Whenever they talk about the football hooliganism problem here in Italy they use us in England as an exemplary example of reform. What of course they don’t take into account is that nowadays one might be reasonably safe in an English football stadium but it’s not completely out of the question that you won’t be knifed in a library or given a good seeing to in a museum. In fact football stadiums are one of the very few places in England nowadays where one is relatively safe. Conversely, in Italy, that kind of violence only seems to happen in and around stadiums.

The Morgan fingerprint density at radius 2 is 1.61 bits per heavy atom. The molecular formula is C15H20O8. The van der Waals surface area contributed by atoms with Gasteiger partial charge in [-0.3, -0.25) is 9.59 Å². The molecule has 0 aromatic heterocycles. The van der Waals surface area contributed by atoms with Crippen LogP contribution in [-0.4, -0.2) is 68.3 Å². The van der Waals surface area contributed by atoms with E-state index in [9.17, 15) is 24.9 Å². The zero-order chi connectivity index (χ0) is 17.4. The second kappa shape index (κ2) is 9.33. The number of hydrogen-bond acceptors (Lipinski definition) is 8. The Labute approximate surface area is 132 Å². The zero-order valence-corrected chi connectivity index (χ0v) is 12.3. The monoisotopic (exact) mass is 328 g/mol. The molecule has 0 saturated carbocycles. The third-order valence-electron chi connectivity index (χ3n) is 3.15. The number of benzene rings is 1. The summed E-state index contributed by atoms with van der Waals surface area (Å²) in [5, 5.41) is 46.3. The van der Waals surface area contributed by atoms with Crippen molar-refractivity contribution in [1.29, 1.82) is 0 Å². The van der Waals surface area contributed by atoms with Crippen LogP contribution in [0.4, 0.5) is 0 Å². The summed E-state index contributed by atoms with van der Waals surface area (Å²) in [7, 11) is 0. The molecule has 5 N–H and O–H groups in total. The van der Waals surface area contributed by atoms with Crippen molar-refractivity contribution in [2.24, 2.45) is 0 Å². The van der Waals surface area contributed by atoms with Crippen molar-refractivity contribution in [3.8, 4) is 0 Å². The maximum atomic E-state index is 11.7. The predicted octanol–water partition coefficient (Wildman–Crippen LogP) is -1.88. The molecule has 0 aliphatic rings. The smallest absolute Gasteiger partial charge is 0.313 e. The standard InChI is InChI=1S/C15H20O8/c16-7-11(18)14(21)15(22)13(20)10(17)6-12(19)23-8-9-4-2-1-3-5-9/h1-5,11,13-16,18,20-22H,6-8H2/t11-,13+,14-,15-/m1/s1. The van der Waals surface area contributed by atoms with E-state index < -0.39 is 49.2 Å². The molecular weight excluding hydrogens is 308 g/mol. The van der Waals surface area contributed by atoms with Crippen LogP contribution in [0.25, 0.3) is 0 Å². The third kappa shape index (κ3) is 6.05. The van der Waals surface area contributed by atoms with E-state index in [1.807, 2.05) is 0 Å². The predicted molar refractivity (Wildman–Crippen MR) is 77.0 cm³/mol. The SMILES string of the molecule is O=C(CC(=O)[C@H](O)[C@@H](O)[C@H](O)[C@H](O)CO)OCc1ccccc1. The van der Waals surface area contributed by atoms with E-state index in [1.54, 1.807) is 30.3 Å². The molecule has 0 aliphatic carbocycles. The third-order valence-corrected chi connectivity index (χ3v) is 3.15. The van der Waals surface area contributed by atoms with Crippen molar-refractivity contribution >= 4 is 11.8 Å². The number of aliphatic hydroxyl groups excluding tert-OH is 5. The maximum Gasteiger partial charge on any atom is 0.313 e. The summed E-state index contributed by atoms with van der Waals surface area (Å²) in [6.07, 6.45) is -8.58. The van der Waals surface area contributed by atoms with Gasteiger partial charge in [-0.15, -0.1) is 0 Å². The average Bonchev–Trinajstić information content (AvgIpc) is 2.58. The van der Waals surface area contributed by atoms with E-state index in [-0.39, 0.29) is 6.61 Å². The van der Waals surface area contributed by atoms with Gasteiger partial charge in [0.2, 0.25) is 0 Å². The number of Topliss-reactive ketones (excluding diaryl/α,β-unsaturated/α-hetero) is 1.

Apart from Lolita and For Whom the Bell Tolls, the former menacingly exuberant, the latter occasionally errant in its sideshows and pompous in its overwriting but essentially brilliant, I’m reading It Happened in Boston? (Of course one sometimes secretly enjoys the ordinary books more than the good ones (especially if they've had good reviews) because it's no bad thing to take one's vanity out for the odd walk. Anyway, It Happened in Boston trundles merrily on its way in a thoroughly undistinguished but competent fashion until, on page thirty or so, the murder is announced. Has bung in a murder before page thirty now replaced show don’t tell as the First Commandment? So common is it in modern literature that you’d think murder was now an everyday occurrence in people’s lives, as if you’d hardly bat an eyelid at dinner were your girlfriend to tell you her boss had been stabbed today with a pair of garden shears while checking his emails.